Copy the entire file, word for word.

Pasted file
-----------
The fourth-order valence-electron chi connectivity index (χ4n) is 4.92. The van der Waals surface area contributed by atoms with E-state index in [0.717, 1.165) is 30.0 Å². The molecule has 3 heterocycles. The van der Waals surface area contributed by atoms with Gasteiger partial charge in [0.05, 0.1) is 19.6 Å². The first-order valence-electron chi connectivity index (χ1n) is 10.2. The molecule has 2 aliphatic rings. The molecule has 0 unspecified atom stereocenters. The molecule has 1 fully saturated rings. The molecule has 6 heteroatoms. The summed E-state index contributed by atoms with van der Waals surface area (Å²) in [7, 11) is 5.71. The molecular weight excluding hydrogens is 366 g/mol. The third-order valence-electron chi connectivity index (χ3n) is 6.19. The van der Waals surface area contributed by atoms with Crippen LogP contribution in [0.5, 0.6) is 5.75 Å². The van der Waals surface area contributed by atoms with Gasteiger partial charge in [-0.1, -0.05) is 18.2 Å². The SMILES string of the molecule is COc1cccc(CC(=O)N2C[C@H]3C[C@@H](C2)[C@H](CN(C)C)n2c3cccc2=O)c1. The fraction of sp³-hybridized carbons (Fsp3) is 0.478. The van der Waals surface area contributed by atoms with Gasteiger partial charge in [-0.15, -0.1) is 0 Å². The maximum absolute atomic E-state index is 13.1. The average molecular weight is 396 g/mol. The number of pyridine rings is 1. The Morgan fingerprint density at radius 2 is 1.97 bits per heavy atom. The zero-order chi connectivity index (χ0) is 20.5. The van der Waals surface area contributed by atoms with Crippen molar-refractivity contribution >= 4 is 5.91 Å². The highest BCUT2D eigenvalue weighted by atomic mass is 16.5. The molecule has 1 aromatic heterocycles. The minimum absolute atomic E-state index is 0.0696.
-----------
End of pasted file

The fourth-order valence-electron chi connectivity index (χ4n) is 4.92. The van der Waals surface area contributed by atoms with E-state index in [0.717, 1.165) is 30.0 Å². The molecule has 3 heterocycles. The van der Waals surface area contributed by atoms with Gasteiger partial charge in [0.05, 0.1) is 19.6 Å². The first-order valence-electron chi connectivity index (χ1n) is 10.2. The molecule has 2 aliphatic rings. The molecule has 0 unspecified atom stereocenters. The molecule has 1 fully saturated rings. The molecule has 6 heteroatoms. The summed E-state index contributed by atoms with van der Waals surface area (Å²) in [7, 11) is 5.71. The molecular weight excluding hydrogens is 366 g/mol. The third-order valence-electron chi connectivity index (χ3n) is 6.19. The van der Waals surface area contributed by atoms with Crippen LogP contribution in [0.5, 0.6) is 5.75 Å². The van der Waals surface area contributed by atoms with Gasteiger partial charge in [-0.1, -0.05) is 18.2 Å². The SMILES string of the molecule is COc1cccc(CC(=O)N2C[C@H]3C[C@@H](C2)[C@H](CN(C)C)n2c3cccc2=O)c1. The fraction of sp³-hybridized carbons (Fsp3) is 0.478. The van der Waals surface area contributed by atoms with Gasteiger partial charge in [-0.15, -0.1) is 0 Å². The maximum absolute atomic E-state index is 13.1. The average molecular weight is 396 g/mol. The number of pyridine rings is 1. The Morgan fingerprint density at radius 2 is 1.97 bits per heavy atom. The zero-order chi connectivity index (χ0) is 20.5. The van der Waals surface area contributed by atoms with Crippen molar-refractivity contribution >= 4 is 5.91 Å². The highest BCUT2D eigenvalue weighted by atomic mass is 16.5. The molecule has 1 aromatic heterocycles. The minimum absolute atomic E-state index is 0.0696.